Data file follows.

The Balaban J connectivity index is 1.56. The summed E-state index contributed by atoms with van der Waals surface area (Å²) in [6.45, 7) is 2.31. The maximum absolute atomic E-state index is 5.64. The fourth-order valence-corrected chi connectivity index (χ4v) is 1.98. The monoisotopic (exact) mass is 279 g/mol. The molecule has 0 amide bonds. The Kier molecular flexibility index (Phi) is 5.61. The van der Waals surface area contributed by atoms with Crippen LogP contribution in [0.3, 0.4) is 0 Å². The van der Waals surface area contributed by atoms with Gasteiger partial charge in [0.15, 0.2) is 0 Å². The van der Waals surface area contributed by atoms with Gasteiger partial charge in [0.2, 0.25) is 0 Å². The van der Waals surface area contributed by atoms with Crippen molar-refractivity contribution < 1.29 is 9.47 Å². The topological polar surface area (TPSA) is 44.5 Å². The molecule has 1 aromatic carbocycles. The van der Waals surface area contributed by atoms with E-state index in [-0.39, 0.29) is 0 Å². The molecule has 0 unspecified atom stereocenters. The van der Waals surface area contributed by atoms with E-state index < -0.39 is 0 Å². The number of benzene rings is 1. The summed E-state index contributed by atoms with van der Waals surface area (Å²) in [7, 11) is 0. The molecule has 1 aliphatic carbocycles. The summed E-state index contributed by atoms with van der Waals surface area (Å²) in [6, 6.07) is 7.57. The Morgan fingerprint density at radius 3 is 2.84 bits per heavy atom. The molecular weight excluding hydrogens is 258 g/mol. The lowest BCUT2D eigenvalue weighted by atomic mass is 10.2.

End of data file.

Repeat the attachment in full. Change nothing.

The Balaban J connectivity index is 1.56. The summed E-state index contributed by atoms with van der Waals surface area (Å²) in [6.45, 7) is 2.31. The maximum absolute atomic E-state index is 5.64. The fourth-order valence-corrected chi connectivity index (χ4v) is 1.98. The monoisotopic (exact) mass is 279 g/mol. The molecule has 0 amide bonds. The Kier molecular flexibility index (Phi) is 5.61. The van der Waals surface area contributed by atoms with Crippen LogP contribution in [0.3, 0.4) is 0 Å². The van der Waals surface area contributed by atoms with Gasteiger partial charge in [0.15, 0.2) is 0 Å². The van der Waals surface area contributed by atoms with Gasteiger partial charge in [0.2, 0.25) is 0 Å². The van der Waals surface area contributed by atoms with Crippen molar-refractivity contribution < 1.29 is 9.47 Å². The topological polar surface area (TPSA) is 44.5 Å². The molecule has 1 aromatic carbocycles. The van der Waals surface area contributed by atoms with E-state index in [-0.39, 0.29) is 0 Å². The molecule has 0 unspecified atom stereocenters. The van der Waals surface area contributed by atoms with E-state index < -0.39 is 0 Å². The number of benzene rings is 1. The summed E-state index contributed by atoms with van der Waals surface area (Å²) in [7, 11) is 0. The molecule has 1 aliphatic carbocycles. The summed E-state index contributed by atoms with van der Waals surface area (Å²) in [6, 6.07) is 7.57. The Morgan fingerprint density at radius 3 is 2.84 bits per heavy atom. The molecular weight excluding hydrogens is 258 g/mol. The lowest BCUT2D eigenvalue weighted by atomic mass is 10.2.